Koalas are now ‘functionally’ extinct

The Koala is, to all intents and purposes, already extinct.

The Australian Koala Foundation has confirmed that, with only 80,000 members of the species left in the wild there isn’t enough to support a new generation.

They’ve declared the marsupial ‘functionally extinct’ which means the population has dropped so low it no longer has any affect on its surrounding environment. Koalas have too few breeding adults left to support the species and any kind of genetic disease or pathogen would put the final nail in the coffin.

Koalas are dying out due to effects caused by climate change.

Rising temperatures are causing heatwaves that kill thousands of koalas through dehydration. The species has also suffered hugely from deforestation. According to the Australian Koala Foundation, there are no koalas left at all in 41 out of 128 Federal environments where they have known habitats.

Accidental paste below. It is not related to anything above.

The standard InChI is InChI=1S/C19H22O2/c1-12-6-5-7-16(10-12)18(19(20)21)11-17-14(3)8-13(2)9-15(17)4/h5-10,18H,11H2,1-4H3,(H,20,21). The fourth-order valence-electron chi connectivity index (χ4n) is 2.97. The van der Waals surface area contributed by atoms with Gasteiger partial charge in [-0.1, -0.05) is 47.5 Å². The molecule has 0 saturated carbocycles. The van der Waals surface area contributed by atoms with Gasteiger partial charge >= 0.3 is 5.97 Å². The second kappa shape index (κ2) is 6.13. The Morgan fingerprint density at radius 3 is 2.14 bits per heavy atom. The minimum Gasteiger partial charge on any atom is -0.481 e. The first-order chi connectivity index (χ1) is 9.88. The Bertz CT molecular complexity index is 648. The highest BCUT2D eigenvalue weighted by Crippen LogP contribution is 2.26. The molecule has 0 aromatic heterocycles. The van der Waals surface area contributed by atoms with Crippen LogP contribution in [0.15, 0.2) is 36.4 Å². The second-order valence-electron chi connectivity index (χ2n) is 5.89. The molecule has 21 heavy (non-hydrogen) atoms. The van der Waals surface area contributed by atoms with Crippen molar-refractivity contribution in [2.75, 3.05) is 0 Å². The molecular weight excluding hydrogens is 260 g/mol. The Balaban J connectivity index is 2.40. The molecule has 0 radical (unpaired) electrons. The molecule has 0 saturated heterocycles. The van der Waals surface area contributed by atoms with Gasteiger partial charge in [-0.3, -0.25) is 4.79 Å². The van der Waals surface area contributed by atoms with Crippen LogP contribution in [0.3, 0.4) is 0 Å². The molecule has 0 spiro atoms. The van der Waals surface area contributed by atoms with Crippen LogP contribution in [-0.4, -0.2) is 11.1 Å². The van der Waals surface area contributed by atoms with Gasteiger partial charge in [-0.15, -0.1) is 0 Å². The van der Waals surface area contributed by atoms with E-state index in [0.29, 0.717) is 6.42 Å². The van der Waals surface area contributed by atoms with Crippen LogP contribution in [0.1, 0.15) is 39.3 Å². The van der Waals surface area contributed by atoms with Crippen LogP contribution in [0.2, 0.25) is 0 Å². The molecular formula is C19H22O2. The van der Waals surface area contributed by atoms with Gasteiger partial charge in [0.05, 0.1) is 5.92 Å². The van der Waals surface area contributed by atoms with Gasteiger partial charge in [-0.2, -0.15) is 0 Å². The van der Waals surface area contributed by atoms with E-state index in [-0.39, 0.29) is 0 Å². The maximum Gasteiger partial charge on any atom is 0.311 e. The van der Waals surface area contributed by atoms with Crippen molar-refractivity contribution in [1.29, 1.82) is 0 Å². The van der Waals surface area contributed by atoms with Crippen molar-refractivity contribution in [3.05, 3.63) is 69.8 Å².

Deborah Tabart, chairman of the Koala Foundation, has called for the Australian prime minister to step in and try to do something about it.

‘I am calling on the new Prime Minister after the May election to enact the Koala Protection Act (KPA) which has been written and ready to go since 2016,’ she said.

‘The plight of the Koala now falls on his shoulders.’

Koalas have always helped Australia’s ecosystem by keeping forests healthy through munching on tree leaves and fertilizing the ground with their droppings.

The creatures are listed as vulnerable in Queensland, New South Wales and the Australian Capital Territory. And though they are not listed as vulnerable in Victoria or South Australia, that’s because local populations are thought to have already gone extinct.